Get up, Look Up, Wednesday
A blue moon (second full moon this month), a red moon (caused by lunar eclipse) should greet early risers on Wednesday morning (or so they say).
Not to be outdone, here's my graphite sketch of "The Light of the Silvery Moon".
So, it's not Kennesaw Mountain,
I can still dream, can't I. Getting older I huff and puff with more frequency when climbing and lifting. With all the new-fangled mechanical parts holding my body together, I can't run or jump without thinking twice about how I'll land. And, living in the south, it seems like my blood has thinned and I get colder, despite wearing my time-tested 50 year old "Nehru sweater" which Sara detests. So now I draw scenes that I can remember doing, or wish I did, in my youth.
A tribute to the good old days, find this sketch (taken from a Coors advertisement, therefore not for sale.. shhh, wink, wink). Winter is still a wonderful time of year! A time to rest and prepare for the blossoms and promise of new things to come.
Grandpa was a carpenter
Cleaning up after a recent construction project, the odor of saw-dust and wood shavings brought back childhood memories of my Grandfather.
A quiet man, he allowed me to hang out as a child while he built our frame home after the war. From an early age I was fascinated to see how a plan and numbers sketched upon a wood plank resulted in the precise removal of wood by a hand saw or plane, then two pieces of wood were purposefully joined. Grandpa must have seen my fascination. He gave me my first handsaw when I was 8 years old without any explanation or expectation. He was a quiet man.
I built my first boat when I was 12. It floated, but required as much time bailing water as time paddling. (That ratio changed with gobs of roof cement applied to the hull.) There comes a quiet satisfaction for a kid to sit in a boat of his own creation, moved by a meandering stream under a midwestern sky. Many wood-working projects followed in years to come.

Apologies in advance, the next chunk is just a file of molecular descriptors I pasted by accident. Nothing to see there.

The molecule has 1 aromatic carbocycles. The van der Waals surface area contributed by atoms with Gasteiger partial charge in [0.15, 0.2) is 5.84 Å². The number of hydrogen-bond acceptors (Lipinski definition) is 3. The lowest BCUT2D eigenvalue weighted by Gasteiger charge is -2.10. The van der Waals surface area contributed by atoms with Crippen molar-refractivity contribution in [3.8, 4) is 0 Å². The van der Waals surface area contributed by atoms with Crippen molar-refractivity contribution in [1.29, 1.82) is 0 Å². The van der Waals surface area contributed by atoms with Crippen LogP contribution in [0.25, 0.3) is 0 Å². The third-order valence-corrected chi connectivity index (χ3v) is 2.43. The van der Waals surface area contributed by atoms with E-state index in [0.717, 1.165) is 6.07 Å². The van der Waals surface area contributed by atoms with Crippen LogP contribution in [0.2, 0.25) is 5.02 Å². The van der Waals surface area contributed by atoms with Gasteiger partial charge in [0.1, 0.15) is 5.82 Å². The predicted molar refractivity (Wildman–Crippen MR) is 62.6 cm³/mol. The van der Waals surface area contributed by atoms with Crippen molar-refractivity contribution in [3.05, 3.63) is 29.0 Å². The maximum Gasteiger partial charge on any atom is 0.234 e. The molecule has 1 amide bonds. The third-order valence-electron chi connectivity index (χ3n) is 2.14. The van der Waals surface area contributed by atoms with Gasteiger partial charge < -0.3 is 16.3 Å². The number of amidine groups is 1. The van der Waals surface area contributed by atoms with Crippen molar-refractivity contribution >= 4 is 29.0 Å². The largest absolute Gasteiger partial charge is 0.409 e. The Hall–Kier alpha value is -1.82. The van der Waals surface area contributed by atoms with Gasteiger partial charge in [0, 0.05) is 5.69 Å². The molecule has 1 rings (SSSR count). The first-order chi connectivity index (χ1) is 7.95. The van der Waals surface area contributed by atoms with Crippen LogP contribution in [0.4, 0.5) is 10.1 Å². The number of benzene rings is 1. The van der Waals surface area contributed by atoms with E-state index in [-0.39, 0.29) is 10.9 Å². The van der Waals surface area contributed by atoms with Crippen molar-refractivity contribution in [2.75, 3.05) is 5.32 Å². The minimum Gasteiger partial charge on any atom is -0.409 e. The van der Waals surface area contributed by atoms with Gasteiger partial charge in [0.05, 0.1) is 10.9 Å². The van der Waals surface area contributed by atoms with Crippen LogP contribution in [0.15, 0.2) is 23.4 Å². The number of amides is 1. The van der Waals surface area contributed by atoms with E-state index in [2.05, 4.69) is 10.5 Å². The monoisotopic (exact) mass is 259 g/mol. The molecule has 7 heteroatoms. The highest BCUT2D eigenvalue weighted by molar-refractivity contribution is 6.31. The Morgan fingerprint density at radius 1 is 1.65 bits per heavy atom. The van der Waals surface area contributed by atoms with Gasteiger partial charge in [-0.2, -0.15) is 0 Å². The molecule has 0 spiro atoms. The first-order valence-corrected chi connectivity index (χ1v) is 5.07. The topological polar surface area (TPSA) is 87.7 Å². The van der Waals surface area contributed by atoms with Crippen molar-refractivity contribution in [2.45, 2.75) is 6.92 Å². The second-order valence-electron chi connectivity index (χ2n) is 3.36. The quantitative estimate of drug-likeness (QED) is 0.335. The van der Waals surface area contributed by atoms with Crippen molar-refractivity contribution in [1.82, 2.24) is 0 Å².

50 years later I visited an art museum. Not really my first visit, but for some reason this was the first time I really admired art. I saw and studied and found myself intrigued by the planning and careful crafting required by a solitary artist to build an appealing picture or a sculpture. Was that an echo I heard?
No country for cold men,
or so I thought while driving through Marietta Square on a crisp January morning. Below freezing weather, water in the fountain starting to stiffen . But a dedicated group of water color artists were gathered around local instructor Shane McDonald, a frosty mist around their easels, armed with ear-muffs and Bean-boots, paint brush in one gloved-hand and hot coffee in the other, ungloved. I had not heard of plein air painting before. But here they were, calling my eye to some of those attractive scenes on the Square.
So I returned (but on a much warmer winter morn) to sketch what I had previously passed by. Here are a few of those winter scenes with more to follow in the Spring.